Abstract. Although anti-Smith (Sm) antibody is a highly specific antibody for systemic lupus erythematosus (SLE), the significance of anti-Sm antibody in patients with SLE is unclear. This study aimed to evaluate the association between anti-Sm antibodies and disease activity in patients with new-onset SLE.
dsDNA is the double stranded DNA whereas ssDNA is the single stranded DNA, and although both of them carry genetic material they have a number of differences (Table 1). Table 1. Differences between dsDNA and ssDNA.
In this anti-ds test, antibodies and colour modifications are utilised to identify the foreign substances. The DNA test procedure involves the collection of the blood sample that would be added to the test apparatus containing antigens.
High-titer antichromatin antibody is associated with proliferative class IV of lupus nephritis.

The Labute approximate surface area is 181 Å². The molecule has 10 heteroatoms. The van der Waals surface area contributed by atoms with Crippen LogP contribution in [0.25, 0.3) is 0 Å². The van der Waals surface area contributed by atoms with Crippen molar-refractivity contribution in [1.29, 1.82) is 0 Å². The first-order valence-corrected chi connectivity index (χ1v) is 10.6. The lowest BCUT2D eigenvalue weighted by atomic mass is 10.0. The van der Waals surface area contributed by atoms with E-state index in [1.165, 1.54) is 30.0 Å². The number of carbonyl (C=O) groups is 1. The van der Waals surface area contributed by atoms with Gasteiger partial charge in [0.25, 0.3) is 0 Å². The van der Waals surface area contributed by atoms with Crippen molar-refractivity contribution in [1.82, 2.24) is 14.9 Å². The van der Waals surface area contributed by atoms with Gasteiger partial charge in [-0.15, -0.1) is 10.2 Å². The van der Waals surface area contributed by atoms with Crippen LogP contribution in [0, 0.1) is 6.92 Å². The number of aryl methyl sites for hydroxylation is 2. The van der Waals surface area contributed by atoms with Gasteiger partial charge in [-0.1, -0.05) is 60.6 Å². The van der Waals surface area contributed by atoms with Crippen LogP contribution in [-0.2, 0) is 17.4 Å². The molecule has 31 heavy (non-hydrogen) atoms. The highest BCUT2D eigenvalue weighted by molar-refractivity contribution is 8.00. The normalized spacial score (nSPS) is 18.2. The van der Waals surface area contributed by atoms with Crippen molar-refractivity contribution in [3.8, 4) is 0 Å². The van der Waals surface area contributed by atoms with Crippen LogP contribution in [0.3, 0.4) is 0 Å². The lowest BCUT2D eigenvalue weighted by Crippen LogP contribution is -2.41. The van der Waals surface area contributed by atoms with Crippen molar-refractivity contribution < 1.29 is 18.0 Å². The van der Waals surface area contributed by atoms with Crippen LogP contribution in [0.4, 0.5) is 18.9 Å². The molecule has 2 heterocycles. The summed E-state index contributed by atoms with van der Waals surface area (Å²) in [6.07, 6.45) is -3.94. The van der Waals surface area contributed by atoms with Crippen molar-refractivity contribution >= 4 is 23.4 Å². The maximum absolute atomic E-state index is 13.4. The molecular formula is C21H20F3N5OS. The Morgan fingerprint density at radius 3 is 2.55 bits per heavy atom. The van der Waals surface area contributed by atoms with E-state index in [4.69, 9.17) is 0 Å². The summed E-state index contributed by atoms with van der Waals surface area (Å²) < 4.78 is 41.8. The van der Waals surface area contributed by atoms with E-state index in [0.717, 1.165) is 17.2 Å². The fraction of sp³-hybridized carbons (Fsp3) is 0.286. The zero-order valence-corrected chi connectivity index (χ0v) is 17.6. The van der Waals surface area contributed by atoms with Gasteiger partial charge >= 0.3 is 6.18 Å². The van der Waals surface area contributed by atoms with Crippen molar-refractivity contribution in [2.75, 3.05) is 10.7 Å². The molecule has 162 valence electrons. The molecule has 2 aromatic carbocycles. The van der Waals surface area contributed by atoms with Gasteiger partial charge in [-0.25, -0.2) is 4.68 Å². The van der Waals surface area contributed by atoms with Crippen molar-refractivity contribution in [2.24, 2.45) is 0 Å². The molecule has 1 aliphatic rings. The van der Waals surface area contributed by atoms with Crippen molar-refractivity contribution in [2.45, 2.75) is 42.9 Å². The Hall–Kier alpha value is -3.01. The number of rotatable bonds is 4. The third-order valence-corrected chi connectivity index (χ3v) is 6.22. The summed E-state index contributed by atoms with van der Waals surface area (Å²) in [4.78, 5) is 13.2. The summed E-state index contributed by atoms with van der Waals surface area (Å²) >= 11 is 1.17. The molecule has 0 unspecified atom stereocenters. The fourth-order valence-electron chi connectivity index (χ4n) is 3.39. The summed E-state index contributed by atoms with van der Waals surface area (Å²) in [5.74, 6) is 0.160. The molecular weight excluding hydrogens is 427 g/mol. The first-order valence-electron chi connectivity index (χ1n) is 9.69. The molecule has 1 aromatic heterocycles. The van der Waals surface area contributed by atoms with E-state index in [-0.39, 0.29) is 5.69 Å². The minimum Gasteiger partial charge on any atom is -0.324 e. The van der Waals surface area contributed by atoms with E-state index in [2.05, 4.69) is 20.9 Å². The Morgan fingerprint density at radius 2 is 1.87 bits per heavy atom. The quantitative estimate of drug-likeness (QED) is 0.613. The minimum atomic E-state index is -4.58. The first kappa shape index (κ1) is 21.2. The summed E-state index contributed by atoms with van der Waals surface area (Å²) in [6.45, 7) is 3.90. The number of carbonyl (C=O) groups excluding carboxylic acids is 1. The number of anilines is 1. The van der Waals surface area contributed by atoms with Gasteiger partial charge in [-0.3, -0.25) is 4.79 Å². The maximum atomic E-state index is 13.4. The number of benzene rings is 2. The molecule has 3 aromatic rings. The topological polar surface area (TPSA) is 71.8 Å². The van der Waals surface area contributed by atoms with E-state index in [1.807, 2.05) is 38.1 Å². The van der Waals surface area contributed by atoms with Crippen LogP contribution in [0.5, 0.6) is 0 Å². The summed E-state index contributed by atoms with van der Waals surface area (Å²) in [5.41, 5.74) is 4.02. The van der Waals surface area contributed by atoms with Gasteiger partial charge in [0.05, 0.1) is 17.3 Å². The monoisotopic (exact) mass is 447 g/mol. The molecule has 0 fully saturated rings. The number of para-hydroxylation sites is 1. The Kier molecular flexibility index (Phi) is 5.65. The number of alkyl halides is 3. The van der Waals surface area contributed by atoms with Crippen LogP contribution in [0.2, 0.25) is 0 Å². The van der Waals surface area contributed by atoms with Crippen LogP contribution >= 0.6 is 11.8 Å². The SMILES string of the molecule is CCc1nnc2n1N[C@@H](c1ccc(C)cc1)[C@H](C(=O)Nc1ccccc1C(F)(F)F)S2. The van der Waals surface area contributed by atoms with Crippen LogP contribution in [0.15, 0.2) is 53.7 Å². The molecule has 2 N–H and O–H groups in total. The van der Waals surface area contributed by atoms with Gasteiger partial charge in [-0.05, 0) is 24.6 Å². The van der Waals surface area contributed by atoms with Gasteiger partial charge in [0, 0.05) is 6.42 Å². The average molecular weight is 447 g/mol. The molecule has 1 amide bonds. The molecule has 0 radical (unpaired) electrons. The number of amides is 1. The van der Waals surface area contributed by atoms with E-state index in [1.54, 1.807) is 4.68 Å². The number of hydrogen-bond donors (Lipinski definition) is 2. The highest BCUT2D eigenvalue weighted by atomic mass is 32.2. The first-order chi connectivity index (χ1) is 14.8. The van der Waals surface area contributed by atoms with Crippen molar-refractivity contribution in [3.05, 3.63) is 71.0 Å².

Lupus affects everyone somewhat differently, and symptoms tend to come and go. Because of this, it can take months or even years for a doctor to make a confident diagnosis.
Systemic lupus erythematosus can be difficult to diagnose: no single blood or imaging test can definitively identify it, and its symptoms can be vague, progress slowly, change, or mimic other conditions, such as rheumatoid arthritis. As a result, it’s important to consult a rheumatologist.
Lupus can also cause inflammation in the joints, which doctors call “inflammatory arthritis.” It can make your joints hurt and feel stiff, tender, warm, and swollen. Lupus arthritis most often affects joints that are farther from the middle of your body, like your fingers, wrists, elbows, knees, ankles, and toes.